Puppy Advice

Having a dog and working 9-5

You’ve got a puppy, and have taken some time off work to help them settle in. You’ve not had a full night’s sleep since and can’t step out of sight of your puppy without them crying. If you live in the UK and have a baby, you’re entitled to parental leave from your job. New puppy parents are only rarely treated similarly, but just like human parents, their baby may not sleep through the night for some time, there will be endless pees and poos and they will want to be attached to you 24/7. You’re due back at work, and the big question remains. What should I do with my puppy? Here’s what you need to know about having a dog and working 9-5.

Having a dog and working 9-5

The early days

The reality is that puppies are a lot more like babies than we think. Particularly with how much they need and rely on us. For new dog owners, this clinginess can come as a bit of a surprise. Wherever you go – be it the toilet or the kitchen – your puppy will be there. Leave the room for even a minute and your puppy may whine until you come back. Over time, this dependency on you will lessen. But it takes time, patience and many repetitions of short micro-absenses before your puppy will be ready to be left alone. Realistically, this can’t be achieved in a week or even two.

This means having a dog and working 9-5 can be challenging. However, with careful planning it is possible.

Paw-ternity leave

So what’s the solution? The great news is that there’s a growing trend in businesses introducing dog-friendly policies. Some even offer paw-ternity leave to support new dog owners

Whilst paw-ternity leave is yet to become mainstream (and it tends to be for just a week) it shows that employers now recognise dogs as part of our family. Furthermore, being a new puppy parent can be really exhausting – just like having a human baby.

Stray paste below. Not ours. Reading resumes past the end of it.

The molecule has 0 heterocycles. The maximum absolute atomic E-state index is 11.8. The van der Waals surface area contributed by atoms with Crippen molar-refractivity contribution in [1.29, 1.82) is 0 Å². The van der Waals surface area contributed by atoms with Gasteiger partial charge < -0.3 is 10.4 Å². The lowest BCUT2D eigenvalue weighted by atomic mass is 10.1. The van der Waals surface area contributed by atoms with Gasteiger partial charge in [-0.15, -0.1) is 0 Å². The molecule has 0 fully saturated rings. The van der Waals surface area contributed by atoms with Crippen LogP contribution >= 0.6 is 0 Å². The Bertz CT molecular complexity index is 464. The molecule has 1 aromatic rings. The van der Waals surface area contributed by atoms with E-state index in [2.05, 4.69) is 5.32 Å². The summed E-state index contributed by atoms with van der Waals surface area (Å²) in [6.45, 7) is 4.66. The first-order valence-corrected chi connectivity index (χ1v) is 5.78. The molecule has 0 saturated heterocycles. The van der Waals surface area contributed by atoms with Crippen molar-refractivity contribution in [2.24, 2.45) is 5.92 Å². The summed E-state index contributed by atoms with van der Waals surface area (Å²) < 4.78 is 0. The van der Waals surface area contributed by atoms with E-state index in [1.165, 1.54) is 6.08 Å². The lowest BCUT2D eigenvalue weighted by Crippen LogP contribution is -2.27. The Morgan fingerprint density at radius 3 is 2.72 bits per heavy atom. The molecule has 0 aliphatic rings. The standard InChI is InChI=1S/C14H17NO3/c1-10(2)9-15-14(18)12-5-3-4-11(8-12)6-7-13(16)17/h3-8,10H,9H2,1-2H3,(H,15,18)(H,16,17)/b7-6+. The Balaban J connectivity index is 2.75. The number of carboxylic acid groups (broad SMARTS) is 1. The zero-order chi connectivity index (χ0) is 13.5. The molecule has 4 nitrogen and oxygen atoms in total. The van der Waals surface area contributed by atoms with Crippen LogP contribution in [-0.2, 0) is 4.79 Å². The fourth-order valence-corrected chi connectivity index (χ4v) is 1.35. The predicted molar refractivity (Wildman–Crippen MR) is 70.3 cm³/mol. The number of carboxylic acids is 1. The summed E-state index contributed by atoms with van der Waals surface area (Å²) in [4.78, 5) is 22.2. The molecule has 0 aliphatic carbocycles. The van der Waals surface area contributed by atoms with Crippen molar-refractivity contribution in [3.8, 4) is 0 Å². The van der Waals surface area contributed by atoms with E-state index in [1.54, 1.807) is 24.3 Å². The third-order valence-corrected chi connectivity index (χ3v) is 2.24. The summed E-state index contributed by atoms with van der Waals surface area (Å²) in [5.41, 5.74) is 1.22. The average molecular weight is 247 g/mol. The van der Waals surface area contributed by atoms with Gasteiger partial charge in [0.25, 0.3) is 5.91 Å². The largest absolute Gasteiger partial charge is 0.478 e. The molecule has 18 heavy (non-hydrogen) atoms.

Dog-friendly workplaces

Another development is the rise in dog-friendly workplaces – meaning that dogs get to go to work with their owners. Not that long ago, only assistance dogs would have been allowed in the workplace. Many employers now welcome pet dogs. Dog-friendly workplaces include big names such as Google and Ticketmaster, as well as plenty of small and local businesses. 

Nestle Purina introduced a pet-friendly policy in 2015. It was so successful that the company has gone a step further to help other businesses become pet friendly. Read this guide for employees on how to convince your boss to become pet-friendly. Apparently being able to take your pet to work scores higher than parking as a desirable employee benefit.

That said, whilst taking your puppy to work may seem like the paw-fect arrangement, it may not be suitable for all.  Having back-up dog care is a good idea. This will allow you and your colleagues to do some work without being distracted by puppy cuddles (as lovely as they are).

Working from home with your dog

It’s great if you work for a dog-friendly employer but what if you don’t? Maybe you’re one of the 1.54 million people who work from home – a figure that has almost doubled in the last decade. Homeworking is a great solution for juggling work and caring for a new puppy. However, it’s not always that simple. Dogs and Zoom conference calls or Google Hangouts don’t always go that well together. Some careful planning of your day to give your dog the attention they need but also enough quiet time for you to be able to do your job will be required.